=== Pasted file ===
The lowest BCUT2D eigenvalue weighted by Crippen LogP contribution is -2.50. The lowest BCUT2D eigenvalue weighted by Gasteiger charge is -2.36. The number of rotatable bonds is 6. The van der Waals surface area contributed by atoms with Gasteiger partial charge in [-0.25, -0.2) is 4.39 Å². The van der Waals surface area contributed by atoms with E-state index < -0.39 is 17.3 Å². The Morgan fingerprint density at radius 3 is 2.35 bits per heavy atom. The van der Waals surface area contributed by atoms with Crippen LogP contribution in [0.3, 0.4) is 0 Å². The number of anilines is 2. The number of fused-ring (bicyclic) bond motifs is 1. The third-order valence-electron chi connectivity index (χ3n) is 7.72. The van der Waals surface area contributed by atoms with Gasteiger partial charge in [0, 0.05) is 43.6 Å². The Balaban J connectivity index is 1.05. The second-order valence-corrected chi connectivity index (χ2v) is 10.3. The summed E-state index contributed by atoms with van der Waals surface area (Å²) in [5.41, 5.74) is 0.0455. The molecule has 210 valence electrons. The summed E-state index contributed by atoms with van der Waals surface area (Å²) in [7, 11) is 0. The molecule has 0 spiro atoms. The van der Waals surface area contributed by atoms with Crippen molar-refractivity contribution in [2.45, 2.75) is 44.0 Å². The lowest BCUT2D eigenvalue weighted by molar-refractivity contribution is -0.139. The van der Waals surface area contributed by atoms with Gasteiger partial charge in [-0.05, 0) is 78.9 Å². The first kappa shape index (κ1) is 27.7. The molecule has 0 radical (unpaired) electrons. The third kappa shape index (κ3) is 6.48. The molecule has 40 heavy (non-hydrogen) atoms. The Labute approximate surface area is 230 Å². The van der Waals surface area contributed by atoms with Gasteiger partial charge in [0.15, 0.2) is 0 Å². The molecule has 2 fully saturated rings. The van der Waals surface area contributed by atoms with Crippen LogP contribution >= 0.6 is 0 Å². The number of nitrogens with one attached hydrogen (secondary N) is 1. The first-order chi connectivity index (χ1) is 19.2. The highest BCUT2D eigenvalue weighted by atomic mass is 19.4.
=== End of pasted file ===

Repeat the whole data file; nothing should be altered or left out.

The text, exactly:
The lowest BCUT2D eigenvalue weighted by Crippen LogP contribution is -2.50. The lowest BCUT2D eigenvalue weighted by Gasteiger charge is -2.36. The number of rotatable bonds is 6. The van der Waals surface area contributed by atoms with Gasteiger partial charge in [-0.25, -0.2) is 4.39 Å². The van der Waals surface area contributed by atoms with E-state index < -0.39 is 17.3 Å². The Morgan fingerprint density at radius 3 is 2.35 bits per heavy atom. The van der Waals surface area contributed by atoms with Crippen LogP contribution in [0.3, 0.4) is 0 Å². The number of anilines is 2. The number of fused-ring (bicyclic) bond motifs is 1. The third-order valence-electron chi connectivity index (χ3n) is 7.72. The van der Waals surface area contributed by atoms with Gasteiger partial charge in [0, 0.05) is 43.6 Å². The Balaban J connectivity index is 1.05. The second-order valence-corrected chi connectivity index (χ2v) is 10.3. The summed E-state index contributed by atoms with van der Waals surface area (Å²) in [5.41, 5.74) is 0.0455. The molecule has 210 valence electrons. The summed E-state index contributed by atoms with van der Waals surface area (Å²) in [7, 11) is 0. The molecule has 0 spiro atoms. The van der Waals surface area contributed by atoms with Crippen molar-refractivity contribution in [2.45, 2.75) is 44.0 Å². The lowest BCUT2D eigenvalue weighted by molar-refractivity contribution is -0.139. The van der Waals surface area contributed by atoms with Gasteiger partial charge in [-0.05, 0) is 78.9 Å². The first kappa shape index (κ1) is 27.7. The molecule has 0 radical (unpaired) electrons. The third kappa shape index (κ3) is 6.48. The molecule has 40 heavy (non-hydrogen) atoms. The Labute approximate surface area is 230 Å². The van der Waals surface area contributed by atoms with Gasteiger partial charge in [0.15, 0.2) is 0 Å². The molecule has 2 fully saturated rings. The van der Waals surface area contributed by atoms with Crippen LogP contribution >= 0.6 is 0 Å². The number of nitrogens with one attached hydrogen (secondary N) is 1. The first-order chi connectivity index (χ1) is 19.2. The highest BCUT2D eigenvalue weighted by atomic mass is 19.4.